Pinecone-bird-feeders

End of Summer Activities to Get The Brain Churning Again!

By: Farheen Khan, Content Contributor

In the summer, we can do all the things we dreamt about doing all winter. For kids that means being able to play outside for longer; hiking, camping, boating, tag, man-hunt, jump-rope, biking, going to the park, basketball, soccer, badminton, tennis . . . the list goes on. Take this time to play with your children and spend some quality time with them; it is extremely important for their growth and development as empathetic and active individuals. But in the midst of all this family fun, we entreat you to not forget that academic goals can also be pursued in this free time. It won’t be easy, but we recommend designating about an hour in the morning for studying that which your child struggled with during the school year. Sit down with him/her and discuss the pros and cons of the last school year and glean what his or her strengths and interests are as well as insecurities and deficiencies. Whether it be reading, writing, math or science take some time out to address the issues and plan for them.

Additionally, try to encourage academic pursuits in fun ways. One idea is to make a bird feeder by coating a pinecone in peanut butter and then covering it with seeds to make a rudimentary bird feeder. Then, ask your children to observe the different kinds of birds that come and perhaps documenting them by drawing them and then using print and online resources to find out more about them. Or what about encouraging them to make a picture book for the home book collection? And if you travel somewhere then take a notebook and pencil along and show them how to write a travelogue. These are just a few ideas and you can even design a few yourself that are tailored to your child’s interests and way of learning.

In short, enjoy the rest of summer while it lasts and take advantage of all that this time offers.

summer learning at home

5 Tips to Boost Summer Learning at Home for Free

By: Vic, Viva Learn Intern

Amidst all the summer fun, it’s a good idea to maintain some learning over the break with your kids. Here are five tips to keep your child learning over the summer for free:

1. Write it out

It’s the summer. There’s a lot of time to enjoy activities like biking, swimming, camping, visiting the cottage, going on road trips, and the list goes on. Why not encourage the kids to write about these moments? Writing during the summer is an effective way to get the brain thinking and the hand moving. Challenge your child to paint a clear picture of their experience using as much detail as possible and more descriptive words.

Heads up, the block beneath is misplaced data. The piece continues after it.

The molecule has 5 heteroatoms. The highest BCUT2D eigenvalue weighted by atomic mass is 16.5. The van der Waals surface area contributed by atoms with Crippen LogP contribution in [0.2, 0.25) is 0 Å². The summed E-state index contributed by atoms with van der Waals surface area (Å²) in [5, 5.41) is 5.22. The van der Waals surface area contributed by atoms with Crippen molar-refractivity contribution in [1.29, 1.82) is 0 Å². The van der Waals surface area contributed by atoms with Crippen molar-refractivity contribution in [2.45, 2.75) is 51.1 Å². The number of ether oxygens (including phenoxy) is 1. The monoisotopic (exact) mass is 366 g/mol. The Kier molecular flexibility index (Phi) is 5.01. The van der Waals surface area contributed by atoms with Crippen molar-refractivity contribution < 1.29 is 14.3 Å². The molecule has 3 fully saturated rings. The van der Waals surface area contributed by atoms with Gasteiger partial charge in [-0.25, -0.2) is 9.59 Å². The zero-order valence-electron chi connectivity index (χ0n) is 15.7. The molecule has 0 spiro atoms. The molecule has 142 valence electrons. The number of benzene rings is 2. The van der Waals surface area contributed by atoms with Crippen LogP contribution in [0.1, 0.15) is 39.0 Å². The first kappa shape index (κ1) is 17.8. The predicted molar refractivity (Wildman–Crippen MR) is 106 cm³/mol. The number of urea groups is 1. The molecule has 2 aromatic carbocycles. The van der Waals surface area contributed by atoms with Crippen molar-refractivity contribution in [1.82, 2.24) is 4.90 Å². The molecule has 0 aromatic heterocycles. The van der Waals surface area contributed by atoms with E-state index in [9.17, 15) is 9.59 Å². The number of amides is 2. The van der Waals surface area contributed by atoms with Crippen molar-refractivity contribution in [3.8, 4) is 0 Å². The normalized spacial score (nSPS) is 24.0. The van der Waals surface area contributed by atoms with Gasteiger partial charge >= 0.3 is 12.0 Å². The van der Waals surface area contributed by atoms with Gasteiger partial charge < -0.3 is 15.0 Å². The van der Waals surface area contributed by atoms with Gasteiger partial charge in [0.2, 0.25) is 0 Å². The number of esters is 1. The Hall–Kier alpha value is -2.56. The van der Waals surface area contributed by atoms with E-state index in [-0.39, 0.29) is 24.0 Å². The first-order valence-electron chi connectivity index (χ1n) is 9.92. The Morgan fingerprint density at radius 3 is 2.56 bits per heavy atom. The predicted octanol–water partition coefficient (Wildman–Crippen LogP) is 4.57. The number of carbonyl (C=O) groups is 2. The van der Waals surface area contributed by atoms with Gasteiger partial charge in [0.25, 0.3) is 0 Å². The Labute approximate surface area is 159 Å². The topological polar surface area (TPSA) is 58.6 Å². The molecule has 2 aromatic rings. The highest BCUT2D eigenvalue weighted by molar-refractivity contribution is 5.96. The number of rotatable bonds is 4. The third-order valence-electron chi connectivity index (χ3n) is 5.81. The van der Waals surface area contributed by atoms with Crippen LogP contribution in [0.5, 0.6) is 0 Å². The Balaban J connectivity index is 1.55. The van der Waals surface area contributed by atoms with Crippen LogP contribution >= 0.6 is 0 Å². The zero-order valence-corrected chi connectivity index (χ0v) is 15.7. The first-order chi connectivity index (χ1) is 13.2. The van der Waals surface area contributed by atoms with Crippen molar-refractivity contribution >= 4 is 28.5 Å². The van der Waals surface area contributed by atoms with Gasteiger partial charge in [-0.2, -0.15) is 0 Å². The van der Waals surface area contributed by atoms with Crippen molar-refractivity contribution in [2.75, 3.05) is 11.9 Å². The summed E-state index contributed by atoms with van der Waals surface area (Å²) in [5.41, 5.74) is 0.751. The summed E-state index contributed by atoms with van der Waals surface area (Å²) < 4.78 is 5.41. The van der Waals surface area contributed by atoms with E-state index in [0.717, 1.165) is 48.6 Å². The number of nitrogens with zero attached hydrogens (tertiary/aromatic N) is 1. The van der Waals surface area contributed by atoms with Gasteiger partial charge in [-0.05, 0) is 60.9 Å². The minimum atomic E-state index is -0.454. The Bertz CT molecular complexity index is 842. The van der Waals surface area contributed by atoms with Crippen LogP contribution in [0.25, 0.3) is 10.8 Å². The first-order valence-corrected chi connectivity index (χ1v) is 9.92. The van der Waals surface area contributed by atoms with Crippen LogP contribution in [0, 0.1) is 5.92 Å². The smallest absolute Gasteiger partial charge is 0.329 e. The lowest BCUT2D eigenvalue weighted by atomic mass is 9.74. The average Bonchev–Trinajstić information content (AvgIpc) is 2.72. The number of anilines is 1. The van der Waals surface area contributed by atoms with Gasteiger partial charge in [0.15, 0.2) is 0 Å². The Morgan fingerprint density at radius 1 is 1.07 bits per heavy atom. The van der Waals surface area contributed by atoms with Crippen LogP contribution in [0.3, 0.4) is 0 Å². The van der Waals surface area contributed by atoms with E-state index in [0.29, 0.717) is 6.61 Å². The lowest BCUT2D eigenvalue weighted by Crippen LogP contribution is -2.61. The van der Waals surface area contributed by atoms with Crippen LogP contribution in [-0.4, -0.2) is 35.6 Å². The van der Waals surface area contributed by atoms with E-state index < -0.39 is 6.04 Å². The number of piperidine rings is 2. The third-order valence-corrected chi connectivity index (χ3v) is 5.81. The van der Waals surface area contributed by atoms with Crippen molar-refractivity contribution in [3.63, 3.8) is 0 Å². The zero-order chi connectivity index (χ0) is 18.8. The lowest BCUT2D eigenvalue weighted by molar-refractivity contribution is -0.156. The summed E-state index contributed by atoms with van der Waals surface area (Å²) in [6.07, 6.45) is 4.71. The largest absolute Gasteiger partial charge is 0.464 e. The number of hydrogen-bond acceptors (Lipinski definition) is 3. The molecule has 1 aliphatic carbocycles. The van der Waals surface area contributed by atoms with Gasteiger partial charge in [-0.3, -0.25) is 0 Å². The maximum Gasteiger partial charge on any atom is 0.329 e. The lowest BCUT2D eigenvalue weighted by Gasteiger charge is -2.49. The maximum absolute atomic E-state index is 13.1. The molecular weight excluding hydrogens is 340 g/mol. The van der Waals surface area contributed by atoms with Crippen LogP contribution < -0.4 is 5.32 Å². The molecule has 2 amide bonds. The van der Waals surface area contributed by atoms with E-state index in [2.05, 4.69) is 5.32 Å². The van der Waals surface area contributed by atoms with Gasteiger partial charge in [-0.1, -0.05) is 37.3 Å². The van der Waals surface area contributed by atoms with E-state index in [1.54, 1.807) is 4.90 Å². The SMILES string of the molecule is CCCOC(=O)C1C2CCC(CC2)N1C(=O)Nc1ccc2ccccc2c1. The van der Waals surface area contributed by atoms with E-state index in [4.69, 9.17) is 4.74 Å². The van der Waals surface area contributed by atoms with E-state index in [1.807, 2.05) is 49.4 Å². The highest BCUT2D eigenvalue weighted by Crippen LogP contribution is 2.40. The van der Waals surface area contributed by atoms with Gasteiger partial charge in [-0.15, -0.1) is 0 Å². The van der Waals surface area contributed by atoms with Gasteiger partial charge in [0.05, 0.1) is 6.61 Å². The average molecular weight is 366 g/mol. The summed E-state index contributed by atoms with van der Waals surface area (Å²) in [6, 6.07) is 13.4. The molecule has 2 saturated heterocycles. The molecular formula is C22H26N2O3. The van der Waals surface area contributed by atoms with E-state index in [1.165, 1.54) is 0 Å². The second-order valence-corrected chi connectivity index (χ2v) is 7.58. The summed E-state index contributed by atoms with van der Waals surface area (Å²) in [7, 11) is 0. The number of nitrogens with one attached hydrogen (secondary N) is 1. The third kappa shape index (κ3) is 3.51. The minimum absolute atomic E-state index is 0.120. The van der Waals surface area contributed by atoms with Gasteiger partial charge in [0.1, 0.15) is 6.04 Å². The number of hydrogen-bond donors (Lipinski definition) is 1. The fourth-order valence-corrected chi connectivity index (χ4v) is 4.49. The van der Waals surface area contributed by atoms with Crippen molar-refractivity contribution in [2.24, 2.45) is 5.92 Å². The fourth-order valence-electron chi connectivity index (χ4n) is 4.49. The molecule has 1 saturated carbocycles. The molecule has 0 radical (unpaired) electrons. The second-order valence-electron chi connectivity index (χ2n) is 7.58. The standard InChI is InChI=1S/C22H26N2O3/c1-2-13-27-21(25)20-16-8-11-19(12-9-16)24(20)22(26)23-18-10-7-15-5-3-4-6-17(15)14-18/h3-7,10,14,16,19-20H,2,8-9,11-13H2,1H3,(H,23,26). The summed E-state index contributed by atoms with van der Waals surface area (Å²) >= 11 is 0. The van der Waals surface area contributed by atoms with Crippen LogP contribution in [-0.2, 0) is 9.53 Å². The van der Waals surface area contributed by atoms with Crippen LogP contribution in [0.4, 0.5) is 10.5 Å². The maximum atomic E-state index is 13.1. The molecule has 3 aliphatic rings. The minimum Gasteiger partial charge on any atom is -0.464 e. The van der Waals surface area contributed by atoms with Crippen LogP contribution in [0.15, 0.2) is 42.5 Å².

2. Encourage participation within the home

Believe it or not, but responsibility is also a skill that can get rusty over the summer months with the lack of structure and routine. However, you can build on these skills during the break by encouraging your child to participate more around the home. Ask your child to take on some household chores. Sure – you will probably need to dangle a carrot in front of them (in the form of an allowance), but that’s okay. You will be teaching your kids the value of earning, saving and spending money.

3. See what’s going on at the local community centre

You may be surprised what your local community centre has to offer from art lessons to photography classes to cooking sessions. Visit the Milton Leisure Centre website to see what’s going on.

4. Get cooking

Cooking can be the most fun way to avoid summer learning loss. It’s an engaging way to practice following steps, learn about measurement and capacity and seeing something through from start to finish. Even better, there’s a fun reward at the end if you are making something fun like cake, cookies, pasta or pizza.

Tip: Turn this activity into a mini geography lesson for your kids. Ask them to find out which part of the world the recipe comes from and some characteristics about the local culture.

5. Check out Google Camp

Did you know that Google is running a free online summer camp called Google Camp? Google camp gets kids learning through fun, interactive science activities and adventures. Check it out here: https://camp.withgoogle.com

narrative organizer

Writing a Short Story with a Narrative Story Organizer

This week, Viva Learn students have been writing short stories. It’s nice to see how enthusiastic they are about this exercise. You can also try this fun writing activity at home with your kids.

Step 1: Pick a Topic

For this exercise, we encourage students to write about anything they like. However, we find that Scholastic Story Starters is a great tool to have on hand for coming up with story ideas.

Step 2: Plan the Story

A useful way for students to organize their thoughts and ideas before writing their story, is by using a graphic organizer. Remember, the more detail included in the organizer, the better the final product will be. We found a great organizer at working4theclassroom.blogspot.com. The image is also provided on this blog post.

Step 3: Write the Story

Once the organizer is completed, the writing can begin. Remember to use proper paragraph format. Review your child’s piece for grammar, spelling and flow.